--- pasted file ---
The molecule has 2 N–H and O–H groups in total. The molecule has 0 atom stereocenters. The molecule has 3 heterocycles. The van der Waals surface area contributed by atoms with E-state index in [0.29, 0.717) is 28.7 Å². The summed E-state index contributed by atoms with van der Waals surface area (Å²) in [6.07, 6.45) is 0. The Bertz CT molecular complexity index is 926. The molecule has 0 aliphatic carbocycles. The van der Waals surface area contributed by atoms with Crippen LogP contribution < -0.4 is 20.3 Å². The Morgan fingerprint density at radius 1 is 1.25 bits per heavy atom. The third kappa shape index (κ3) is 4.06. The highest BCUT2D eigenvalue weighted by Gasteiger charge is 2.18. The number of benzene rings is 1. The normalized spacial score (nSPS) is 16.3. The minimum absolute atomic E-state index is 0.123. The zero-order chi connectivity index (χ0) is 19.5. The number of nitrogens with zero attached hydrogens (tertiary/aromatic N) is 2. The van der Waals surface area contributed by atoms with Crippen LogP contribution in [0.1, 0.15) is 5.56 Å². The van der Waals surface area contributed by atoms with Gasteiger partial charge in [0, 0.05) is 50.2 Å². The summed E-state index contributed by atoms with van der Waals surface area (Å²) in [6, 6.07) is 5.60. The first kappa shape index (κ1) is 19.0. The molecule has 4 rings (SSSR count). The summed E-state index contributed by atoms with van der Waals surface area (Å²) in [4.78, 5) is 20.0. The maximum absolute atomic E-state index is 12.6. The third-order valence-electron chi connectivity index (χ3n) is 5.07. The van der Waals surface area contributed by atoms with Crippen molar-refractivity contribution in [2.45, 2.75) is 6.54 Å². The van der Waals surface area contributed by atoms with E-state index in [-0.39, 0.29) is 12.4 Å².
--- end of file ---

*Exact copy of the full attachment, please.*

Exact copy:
The molecule has 2 N–H and O–H groups in total. The molecule has 0 atom stereocenters. The molecule has 3 heterocycles. The van der Waals surface area contributed by atoms with E-state index in [0.29, 0.717) is 28.7 Å². The summed E-state index contributed by atoms with van der Waals surface area (Å²) in [6.07, 6.45) is 0. The Bertz CT molecular complexity index is 926. The molecule has 0 aliphatic carbocycles. The van der Waals surface area contributed by atoms with Crippen LogP contribution < -0.4 is 20.3 Å². The Morgan fingerprint density at radius 1 is 1.25 bits per heavy atom. The third kappa shape index (κ3) is 4.06. The highest BCUT2D eigenvalue weighted by Gasteiger charge is 2.18. The number of benzene rings is 1. The normalized spacial score (nSPS) is 16.3. The minimum absolute atomic E-state index is 0.123. The zero-order chi connectivity index (χ0) is 19.5. The number of nitrogens with zero attached hydrogens (tertiary/aromatic N) is 2. The van der Waals surface area contributed by atoms with Crippen LogP contribution in [0.1, 0.15) is 5.56 Å². The van der Waals surface area contributed by atoms with Gasteiger partial charge in [0, 0.05) is 50.2 Å². The summed E-state index contributed by atoms with van der Waals surface area (Å²) in [6, 6.07) is 5.60. The first kappa shape index (κ1) is 19.0. The molecule has 4 rings (SSSR count). The summed E-state index contributed by atoms with van der Waals surface area (Å²) in [4.78, 5) is 20.0. The maximum absolute atomic E-state index is 12.6. The third-order valence-electron chi connectivity index (χ3n) is 5.07. The van der Waals surface area contributed by atoms with Crippen molar-refractivity contribution in [2.45, 2.75) is 6.54 Å². The van der Waals surface area contributed by atoms with E-state index in [-0.39, 0.29) is 12.4 Å².